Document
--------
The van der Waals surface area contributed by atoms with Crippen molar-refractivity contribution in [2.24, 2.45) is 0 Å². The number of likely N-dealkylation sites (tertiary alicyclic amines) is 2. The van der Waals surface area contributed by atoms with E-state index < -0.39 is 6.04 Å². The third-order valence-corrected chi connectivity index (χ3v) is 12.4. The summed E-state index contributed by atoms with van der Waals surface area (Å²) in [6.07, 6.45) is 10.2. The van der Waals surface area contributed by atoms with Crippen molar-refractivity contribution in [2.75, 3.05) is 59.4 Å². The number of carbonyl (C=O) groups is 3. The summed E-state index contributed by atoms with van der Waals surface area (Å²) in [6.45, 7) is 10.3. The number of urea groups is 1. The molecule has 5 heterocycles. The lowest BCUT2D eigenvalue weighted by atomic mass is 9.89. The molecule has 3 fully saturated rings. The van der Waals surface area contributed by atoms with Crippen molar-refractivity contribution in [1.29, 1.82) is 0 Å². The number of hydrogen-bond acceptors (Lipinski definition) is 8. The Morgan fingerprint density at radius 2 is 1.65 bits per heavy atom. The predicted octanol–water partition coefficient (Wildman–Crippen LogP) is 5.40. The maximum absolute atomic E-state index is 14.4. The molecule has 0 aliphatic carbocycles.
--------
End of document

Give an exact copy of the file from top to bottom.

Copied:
The van der Waals surface area contributed by atoms with Crippen molar-refractivity contribution in [2.24, 2.45) is 0 Å². The number of likely N-dealkylation sites (tertiary alicyclic amines) is 2. The van der Waals surface area contributed by atoms with E-state index < -0.39 is 6.04 Å². The third-order valence-corrected chi connectivity index (χ3v) is 12.4. The summed E-state index contributed by atoms with van der Waals surface area (Å²) in [6.07, 6.45) is 10.2. The van der Waals surface area contributed by atoms with Crippen molar-refractivity contribution in [2.75, 3.05) is 59.4 Å². The number of carbonyl (C=O) groups is 3. The summed E-state index contributed by atoms with van der Waals surface area (Å²) in [6.45, 7) is 10.3. The number of urea groups is 1. The molecule has 5 heterocycles. The lowest BCUT2D eigenvalue weighted by atomic mass is 9.89. The molecule has 3 fully saturated rings. The van der Waals surface area contributed by atoms with Crippen molar-refractivity contribution in [1.29, 1.82) is 0 Å². The number of hydrogen-bond acceptors (Lipinski definition) is 8. The Morgan fingerprint density at radius 2 is 1.65 bits per heavy atom. The predicted octanol–water partition coefficient (Wildman–Crippen LogP) is 5.40. The maximum absolute atomic E-state index is 14.4. The molecule has 0 aliphatic carbocycles.